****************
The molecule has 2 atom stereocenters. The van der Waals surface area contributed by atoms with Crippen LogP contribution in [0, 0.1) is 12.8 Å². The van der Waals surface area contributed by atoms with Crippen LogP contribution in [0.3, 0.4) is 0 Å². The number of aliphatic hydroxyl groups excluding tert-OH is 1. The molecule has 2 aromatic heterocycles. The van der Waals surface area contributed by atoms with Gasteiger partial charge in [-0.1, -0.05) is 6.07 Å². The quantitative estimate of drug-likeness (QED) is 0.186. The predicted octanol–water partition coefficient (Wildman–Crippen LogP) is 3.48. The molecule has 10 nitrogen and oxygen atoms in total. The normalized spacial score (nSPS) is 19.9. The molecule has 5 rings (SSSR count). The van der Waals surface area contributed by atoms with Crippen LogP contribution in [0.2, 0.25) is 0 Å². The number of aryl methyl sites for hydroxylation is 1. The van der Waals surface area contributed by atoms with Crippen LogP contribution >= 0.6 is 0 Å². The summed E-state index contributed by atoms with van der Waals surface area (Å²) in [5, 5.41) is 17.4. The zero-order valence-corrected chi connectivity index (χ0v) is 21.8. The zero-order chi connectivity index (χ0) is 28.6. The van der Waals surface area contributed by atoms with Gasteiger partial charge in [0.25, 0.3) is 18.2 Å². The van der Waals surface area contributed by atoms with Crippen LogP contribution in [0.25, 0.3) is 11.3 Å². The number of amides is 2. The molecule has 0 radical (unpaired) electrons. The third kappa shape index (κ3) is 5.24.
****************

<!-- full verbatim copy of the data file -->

The molecule has 2 atom stereocenters. The van der Waals surface area contributed by atoms with Crippen LogP contribution in [0, 0.1) is 12.8 Å². The van der Waals surface area contributed by atoms with Crippen LogP contribution in [0.3, 0.4) is 0 Å². The number of aliphatic hydroxyl groups excluding tert-OH is 1. The molecule has 2 aromatic heterocycles. The van der Waals surface area contributed by atoms with Gasteiger partial charge in [-0.1, -0.05) is 6.07 Å². The quantitative estimate of drug-likeness (QED) is 0.186. The predicted octanol–water partition coefficient (Wildman–Crippen LogP) is 3.48. The molecule has 10 nitrogen and oxygen atoms in total. The normalized spacial score (nSPS) is 19.9. The molecule has 5 rings (SSSR count). The van der Waals surface area contributed by atoms with Crippen LogP contribution in [0.2, 0.25) is 0 Å². The number of aryl methyl sites for hydroxylation is 1. The van der Waals surface area contributed by atoms with Crippen LogP contribution >= 0.6 is 0 Å². The summed E-state index contributed by atoms with van der Waals surface area (Å²) in [5, 5.41) is 17.4. The zero-order valence-corrected chi connectivity index (χ0v) is 21.8. The zero-order chi connectivity index (χ0) is 28.6. The van der Waals surface area contributed by atoms with Gasteiger partial charge in [0.25, 0.3) is 18.2 Å². The van der Waals surface area contributed by atoms with Crippen LogP contribution in [0.25, 0.3) is 11.3 Å². The number of amides is 2. The molecule has 0 radical (unpaired) electrons. The third kappa shape index (κ3) is 5.24.